In my column last week, I talked about how BigLaw needs to address its personnel model.
Then I read Bruce MacEwen’s post, Growth is Dead: Part 5. The entire series is must-read material, but in Part 5, Bruce makes several points that are worth reflecting upon. Among them:
The BigLaw industry suffers from excess capacity on several levels, including:
• a surfeit of J.D. graduates being churned out by U.S. law schools
• too-high levels of leverage among traditional associate ranks
• overpopulated ranks of non-equity partners
• underperforming equity partners
In a normal business world, excess supply would result in lower prices, or here, lower salaries for the workers in an excess supply market. But salaries of new lawyers have not decreased. Why does BigLaw confound the market?
Billy Crystal–well, actually one of Billy Crystal’s "Saturday Night Live" characters–has the answer. Remember Fernando? Perhaps his most famous catchphrase was “you look mahvelous.” But a close second was “it is better to look good than to feel good.” These phrases sum up BigLaw’s approach to associate hiring.
As I said in my prior piece, a business leader would take advantage of the marketplace to drive down the wages paid to people doing rudimentary work, and more generally restructure the delivery model so that people were not automatically advanced to a new, more demanding role simply by dint of the passage of time. But then law firms might have to report that lawyers doing entry-level-work (they may or may not be “first years”) were being paid a sum that pales in comparison to the firms paying $160,000 to new lawyers. Ooooh, that doesn’t look good, so those firms would be acting contrary to Fernando’s wisdom. While clients might see the firm as visionary and acting in the client’s best interests, law students might see such a new approach as evidence of failure, or simply determine to go elsewhere for a few years. Because most of these new lawyers will switch firms at the drop of a hat, I am not sure how this really hurts, because targeted lateral hiring in the fifth year and above can produce a far more reliable crop of senior associates than the current crapshoot.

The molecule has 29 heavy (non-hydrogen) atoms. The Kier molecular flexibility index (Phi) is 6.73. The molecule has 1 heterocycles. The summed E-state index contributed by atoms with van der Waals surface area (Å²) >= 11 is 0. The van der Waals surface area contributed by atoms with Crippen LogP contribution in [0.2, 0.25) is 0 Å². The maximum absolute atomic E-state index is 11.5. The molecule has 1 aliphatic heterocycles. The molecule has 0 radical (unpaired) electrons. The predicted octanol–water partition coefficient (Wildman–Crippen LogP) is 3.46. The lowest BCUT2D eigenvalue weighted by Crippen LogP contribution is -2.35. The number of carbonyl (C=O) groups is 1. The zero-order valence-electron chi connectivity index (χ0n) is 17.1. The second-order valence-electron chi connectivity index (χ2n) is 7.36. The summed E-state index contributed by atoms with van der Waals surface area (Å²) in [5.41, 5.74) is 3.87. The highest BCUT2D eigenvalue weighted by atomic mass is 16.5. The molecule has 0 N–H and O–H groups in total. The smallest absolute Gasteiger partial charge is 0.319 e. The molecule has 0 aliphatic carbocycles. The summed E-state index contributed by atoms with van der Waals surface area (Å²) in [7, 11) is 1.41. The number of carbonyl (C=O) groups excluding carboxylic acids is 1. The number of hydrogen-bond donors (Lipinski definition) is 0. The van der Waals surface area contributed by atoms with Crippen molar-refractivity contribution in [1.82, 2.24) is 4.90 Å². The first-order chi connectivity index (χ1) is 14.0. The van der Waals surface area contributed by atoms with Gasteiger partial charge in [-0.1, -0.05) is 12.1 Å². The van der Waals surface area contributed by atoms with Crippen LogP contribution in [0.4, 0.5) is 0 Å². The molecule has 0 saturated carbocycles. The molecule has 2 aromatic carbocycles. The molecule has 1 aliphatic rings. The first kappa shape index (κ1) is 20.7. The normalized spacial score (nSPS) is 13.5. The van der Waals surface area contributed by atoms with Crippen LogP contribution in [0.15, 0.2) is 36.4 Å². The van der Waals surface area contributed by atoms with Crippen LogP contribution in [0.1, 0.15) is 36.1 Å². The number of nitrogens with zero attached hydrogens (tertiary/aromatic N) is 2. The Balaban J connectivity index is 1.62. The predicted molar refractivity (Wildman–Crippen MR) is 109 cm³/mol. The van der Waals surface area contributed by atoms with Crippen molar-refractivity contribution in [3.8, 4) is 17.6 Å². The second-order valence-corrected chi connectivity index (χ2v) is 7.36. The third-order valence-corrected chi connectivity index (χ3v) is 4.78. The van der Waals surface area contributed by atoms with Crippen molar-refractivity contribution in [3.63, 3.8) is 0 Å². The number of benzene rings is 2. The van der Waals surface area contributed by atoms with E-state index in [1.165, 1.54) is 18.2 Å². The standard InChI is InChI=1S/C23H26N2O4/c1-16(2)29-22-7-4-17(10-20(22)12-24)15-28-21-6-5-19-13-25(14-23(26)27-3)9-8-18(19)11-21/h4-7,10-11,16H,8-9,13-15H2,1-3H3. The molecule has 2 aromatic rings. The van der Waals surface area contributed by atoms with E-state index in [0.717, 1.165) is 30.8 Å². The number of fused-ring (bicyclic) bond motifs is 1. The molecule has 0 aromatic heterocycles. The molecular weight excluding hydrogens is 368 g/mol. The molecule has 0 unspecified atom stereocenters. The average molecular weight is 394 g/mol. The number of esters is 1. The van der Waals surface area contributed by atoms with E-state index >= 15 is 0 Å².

Fernando is now relegated to the dustbin of history. We remember the character fondly and can find some clips of him on YouTube so we can relive some of our favorite memories. But he no longer plays a role in our lives and younger generations have never even heard of him. Law firms that continue to espouse the Fernando approach to personnel issues may well find themselves joining him.
Patrick Lamb is a founding member of Valorem Law Group, a litigation firm representing business interests. Valorem helps clients solve their business disputes and coping with pressures to reduce legal spend using nontraditional approaches, including use of nonhourly fee structures, coordination with LPOs or contract lawyers, joint-venturing with other firms and implementation of project management tools to handle lawsuits or portfolios of litigation.
Pat is the author of the the book Alternative Fee Arrangements: Value Fees and the Changing Legal Market. He also blogs at In Search Of Perfect Client Service.
This article [material] is reprinted with the permission of ABAJournal.com.